Those looking for hard evidence of these claims won’t find it. There are plenty of stories of suspicious activity, missing persons, and aliens and UFOs spotted in conjunction with soldiers, but no substantiated evidence exists to prove these theories. Military activity in the area could very well be routine training exercises and those hikers asked to turn around may be done for their own safety.
The Ranch Today
There are a variety of researchers and authors who supplement their time by providing UFO and vortex tours in the area. Several of these tours include a visit to Bradshaw Ranch for those hoping to catch something out of the ordinary. Tourists can venture out with Sedona resident Jocelyn Buckner, who wrote a guide specifically focused on the ranch. She urges visitors to respect the fence-line and claims, “There’s no reason to trespass. Invite the ‘unseen others’ to visit you. You will hear, see, or feel them if you remain open.”
The most reported “sightings” during these tours are photos of “orbs.” The orbs are not visible to the eye, but show up on photographs often looking as if they are attracted to certain individuals. The orb phenomenon is an extremely controversial topic with proponents offering up the “it’s not dust” mantra. Opponents and many professional photo analysts surmise that the majority of objects referred to as orbs have very simple, terrestrial explanations. Objects appearing in the circle of confusion, or the point where the lens of a camera cannot focus, and dust, moisture, and other particles in the area can form this optical illusion.
The ranch continues to attract international recognition as a paranormal hotspot through various television programs, books, and websites. In April of 2013, Discovery Channel’s Uncovering Aliens filmed multiple segments at the ranch. During filming, self-described extraterrestrial contactee Steven Jones alleges that he experienced his own bout of the unknown. While an interview was being conducted with Dongo, Jones had wandered off on his own, past the properties windmill above the fence-line on the hill. Jones returned thirty-or-so minutes later, interrupting the crew, flustered, asking the time and yelling for everyone to look at his wristwatch. It had stopped. He recounted that he had heard unusual voices or odd whispers coming from somewhere around him, experienced a brief period of missing time, and visually pointed out the electrical disturbance of his watch. The experience was not aired on television, and we can only speculate as to what really happened when Jones was alone in the desert.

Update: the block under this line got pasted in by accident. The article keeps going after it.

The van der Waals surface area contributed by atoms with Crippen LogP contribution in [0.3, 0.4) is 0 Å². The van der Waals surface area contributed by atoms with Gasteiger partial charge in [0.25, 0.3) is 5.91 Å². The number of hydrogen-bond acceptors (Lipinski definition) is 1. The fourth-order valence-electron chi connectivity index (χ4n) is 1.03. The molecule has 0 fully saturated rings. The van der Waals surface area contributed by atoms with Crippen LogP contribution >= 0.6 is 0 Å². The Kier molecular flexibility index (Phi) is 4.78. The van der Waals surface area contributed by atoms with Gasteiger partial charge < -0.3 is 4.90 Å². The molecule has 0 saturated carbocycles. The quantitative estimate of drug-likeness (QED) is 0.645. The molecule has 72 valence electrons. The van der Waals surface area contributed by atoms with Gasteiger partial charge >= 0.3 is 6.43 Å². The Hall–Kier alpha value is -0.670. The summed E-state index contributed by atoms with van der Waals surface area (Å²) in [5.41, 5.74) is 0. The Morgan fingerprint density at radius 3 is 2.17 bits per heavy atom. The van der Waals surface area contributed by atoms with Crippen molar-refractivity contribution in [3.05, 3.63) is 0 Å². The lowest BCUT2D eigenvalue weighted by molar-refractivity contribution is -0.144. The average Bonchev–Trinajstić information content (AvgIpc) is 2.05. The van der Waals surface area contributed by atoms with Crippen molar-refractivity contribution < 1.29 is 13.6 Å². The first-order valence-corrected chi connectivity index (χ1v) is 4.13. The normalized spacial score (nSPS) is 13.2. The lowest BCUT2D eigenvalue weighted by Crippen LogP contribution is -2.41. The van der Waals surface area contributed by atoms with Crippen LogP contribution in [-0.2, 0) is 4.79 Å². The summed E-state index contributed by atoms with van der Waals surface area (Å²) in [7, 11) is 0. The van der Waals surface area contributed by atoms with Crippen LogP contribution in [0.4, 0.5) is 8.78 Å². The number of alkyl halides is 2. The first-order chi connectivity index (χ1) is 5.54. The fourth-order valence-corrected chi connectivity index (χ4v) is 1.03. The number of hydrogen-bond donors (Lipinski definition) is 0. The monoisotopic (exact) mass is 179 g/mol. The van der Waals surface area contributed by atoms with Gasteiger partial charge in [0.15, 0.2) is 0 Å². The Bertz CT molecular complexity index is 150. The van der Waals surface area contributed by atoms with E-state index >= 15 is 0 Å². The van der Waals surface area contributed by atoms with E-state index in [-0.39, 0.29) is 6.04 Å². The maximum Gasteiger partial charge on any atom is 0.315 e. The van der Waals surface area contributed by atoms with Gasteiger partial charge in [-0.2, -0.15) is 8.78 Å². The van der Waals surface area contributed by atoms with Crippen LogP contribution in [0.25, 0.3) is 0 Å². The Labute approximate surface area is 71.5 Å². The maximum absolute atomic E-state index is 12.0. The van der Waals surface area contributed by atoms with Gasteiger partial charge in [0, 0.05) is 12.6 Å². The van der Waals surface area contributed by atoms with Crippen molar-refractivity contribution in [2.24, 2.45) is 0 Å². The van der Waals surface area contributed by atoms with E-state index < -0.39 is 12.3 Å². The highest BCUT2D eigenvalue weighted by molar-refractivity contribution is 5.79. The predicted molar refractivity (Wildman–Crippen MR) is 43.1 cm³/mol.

Bradshaw Ranch is set to remain an enigma. The likelihood that any serious investigation could take place, akin to the in-depth scientific endeavors of the National Institute for Discovery Sciences (NIDS) at Skinwalker Ranch in Utah, is slim. The U.S. Forest Service maintains a strict no trespassing policy in order to protect the historic and anthropological landmarks on the land.
This small piece, as well as the expansive canyons surrounding Sedona, will continue to be shroud in mystery and attract the curious and likeminded. Its residents will continue to defend their experiences and beliefs wholeheartedly and unapologetically. If you do take a trip out to Bradshaw, you may not see anything mysterious, but there is a calm quiet, an eerie breeze, and maybe, locals will tell you, something watching unseen in the distance.
This story originally appeared in the last issue of Open Minds Magazine.